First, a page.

Monday, July 11, 2011


The smell reached him long before he saw the bodies. A familiar smell, sickly sweet and awful, like bad eggs and old meat. He rounded the rocks and saw the creeks and stretches of blood spreading out from the butchered bodies of the dead Apaches. The man jumped down from his horse and checked the bodies. Scalped.
"Who scalps the scalpers?" the man said, scratching his growing beard.
He leaned down close to the ones behind the rocks, saw their blood-licked axes and clubs and the pummeled look of their faces.
"Good fight."
Getting up, he turned his attention to the north-east, back where the hoof-prints came from. He walked his horse up that way and saw the body of the dead Apache, shot and trampled, lying there in the sand, eyeless from vultures. A dark red bullet hole stared up at the man from the Apache's neck nape. He looked from the body to the rocks and back again.
"Good shot."
This one had not been scalped, just left alone. The man leaned in near him and checked his pockets. A couple of coins and a necklace of ears, a small bag of shot and bullets. Looking around some, the man saw the pistol over a ways.
"Must've been the only lucky sonofabitch with a pistol," he said, picking it up. "Coz none a your countrymen shot any bullets at them there rocks."
The dead Apache didn't say anything. The man leaned down again to the body and took out his knife, ran it deep along the hairline and ripped back the scalp.
"Waste not, want not," the man pocketed the scalp. "You'll fetch maybe a dollar, I reckon."
He looked up at the sun, halfway across its daily journey from day to night. It blared down, hot and unforgiving. The man licked his chapped lips, climbed on his horse and road out. Looking from the tracks leading north east to the rocky hills, he pondered on which way the American went. He sat there for some time, considering, and then headed towards the hills. It wasn't likely he had changed course now, where had he to go but straight?
It was not far until a town, just over the hills and then some, and then he'd kill the American and he could go home.

Bennet was hungry. They had eaten their last food that night and now they had nothing, and it was still some time before the next town.
"Jesus," Lester said to no one in particular. "I wish we had some a that corn bread left."
"Yeah," Bennet replied. "But we don't."
"We could hunt something?"
"Hunt what?"
"Anything!" Lester waved his arms in the air, desperation on his face. "Hell, I'd eat a coyote if I could catch one here and now."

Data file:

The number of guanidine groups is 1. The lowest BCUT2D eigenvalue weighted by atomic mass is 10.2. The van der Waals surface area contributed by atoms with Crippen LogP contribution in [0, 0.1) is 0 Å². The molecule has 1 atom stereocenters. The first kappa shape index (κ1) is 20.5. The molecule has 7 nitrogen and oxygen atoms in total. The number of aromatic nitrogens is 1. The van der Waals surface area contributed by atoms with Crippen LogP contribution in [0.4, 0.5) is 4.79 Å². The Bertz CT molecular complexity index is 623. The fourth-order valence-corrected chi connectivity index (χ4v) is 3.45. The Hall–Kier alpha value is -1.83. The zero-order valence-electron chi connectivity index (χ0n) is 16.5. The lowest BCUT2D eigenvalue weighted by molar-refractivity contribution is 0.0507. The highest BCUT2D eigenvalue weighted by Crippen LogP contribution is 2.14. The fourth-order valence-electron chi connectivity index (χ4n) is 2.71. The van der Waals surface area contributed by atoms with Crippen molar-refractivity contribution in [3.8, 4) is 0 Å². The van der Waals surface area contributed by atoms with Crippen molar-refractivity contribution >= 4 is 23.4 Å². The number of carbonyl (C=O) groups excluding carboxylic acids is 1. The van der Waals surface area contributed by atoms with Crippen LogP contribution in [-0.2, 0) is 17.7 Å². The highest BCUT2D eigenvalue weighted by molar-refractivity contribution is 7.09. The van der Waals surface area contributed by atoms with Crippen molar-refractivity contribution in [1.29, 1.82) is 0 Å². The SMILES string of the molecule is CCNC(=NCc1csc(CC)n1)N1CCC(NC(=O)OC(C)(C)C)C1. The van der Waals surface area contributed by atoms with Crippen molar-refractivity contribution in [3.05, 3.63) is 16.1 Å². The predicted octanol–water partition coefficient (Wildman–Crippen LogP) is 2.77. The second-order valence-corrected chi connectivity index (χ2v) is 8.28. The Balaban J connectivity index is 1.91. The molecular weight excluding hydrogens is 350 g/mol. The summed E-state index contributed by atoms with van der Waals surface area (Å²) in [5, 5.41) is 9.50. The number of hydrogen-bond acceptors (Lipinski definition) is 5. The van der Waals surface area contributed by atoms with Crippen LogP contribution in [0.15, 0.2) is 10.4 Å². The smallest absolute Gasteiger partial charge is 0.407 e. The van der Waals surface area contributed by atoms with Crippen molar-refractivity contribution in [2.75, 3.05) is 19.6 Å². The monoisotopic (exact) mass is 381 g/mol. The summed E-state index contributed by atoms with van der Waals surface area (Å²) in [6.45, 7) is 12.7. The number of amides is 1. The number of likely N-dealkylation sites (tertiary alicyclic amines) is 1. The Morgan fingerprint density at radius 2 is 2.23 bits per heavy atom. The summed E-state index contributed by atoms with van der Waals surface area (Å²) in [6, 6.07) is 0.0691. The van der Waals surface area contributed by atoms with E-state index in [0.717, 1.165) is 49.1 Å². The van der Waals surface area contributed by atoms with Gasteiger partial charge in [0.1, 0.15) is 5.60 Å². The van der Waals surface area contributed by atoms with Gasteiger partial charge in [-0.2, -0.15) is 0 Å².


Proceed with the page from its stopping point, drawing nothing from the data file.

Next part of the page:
Bennet chuckled. He turned to Kuruk, "You up for some huntin'?"
Kuruk nodded. "I'm hungry."
The three men dismounted and tied their horses to a nearby shrub. Bennet took his rifle and the other two men took their guns.
"Alright, shoot what you see, but only things with enough meat to make somethin' worthwhile," Bennet loaded his rifle. "And preferably somethin' all three of us can eat."
The two others nodded and they set about finding some rocks to hide behind. And then they waited. They waited until the sun had past the summit of the sky and the wind began to cool and shadows stretched out from odd things and leer out into the world. Coyotes began to call and the vultures circles grew sparser as they flew off to roost.
"Ah, fuck it," Bennet drew his rifle up high and cracked off an echoing shot into the sky. A large black mass fell from the sky to the earth and thudded up a great cloud of sand.
"Did you just kill a vulture?" Lester asked, looking away from his gun.
"I'm fuckin' hungry and I ain't seein' anythin' else!"
Bennet did not move.
"Well?" Lester said. "Ain't you gonna go and get it?"
"Just wait."
The rest of the vultures had flown off and away and the coyotes were silent for some time. Finally, one came out from its hiding place in the ether of the desert and sniffed around the dead vulture. Bennet eased the sights over it and fired again, the cloud of smoke climbing high into the deepening blue of the night sky. He got up from his spot behind the rocks and sauntered to where the coyote died. It was still twitching, for the shot had not killed it.
Bennet sighed, took out his knife, and slit the thing's throat. He then picked it up and took it over to a fire that Lester and Kuruk had built and began to skin and clean it.
Soon they were full with meat and ready for a long night's sleep.
"Good hunting, Bennet," Lester said, pulling his hat down over his face. "There's hope for you yet."
"Haw, haw, haw, you sonofabitch," Bennet kicked Lester lightly in the leg and he chuckled. "When we get to town I might sell you instead of them horses."
"He won't sell," Kuruk said. "Too skinny."
And the men laughed until sleep took them from it all.

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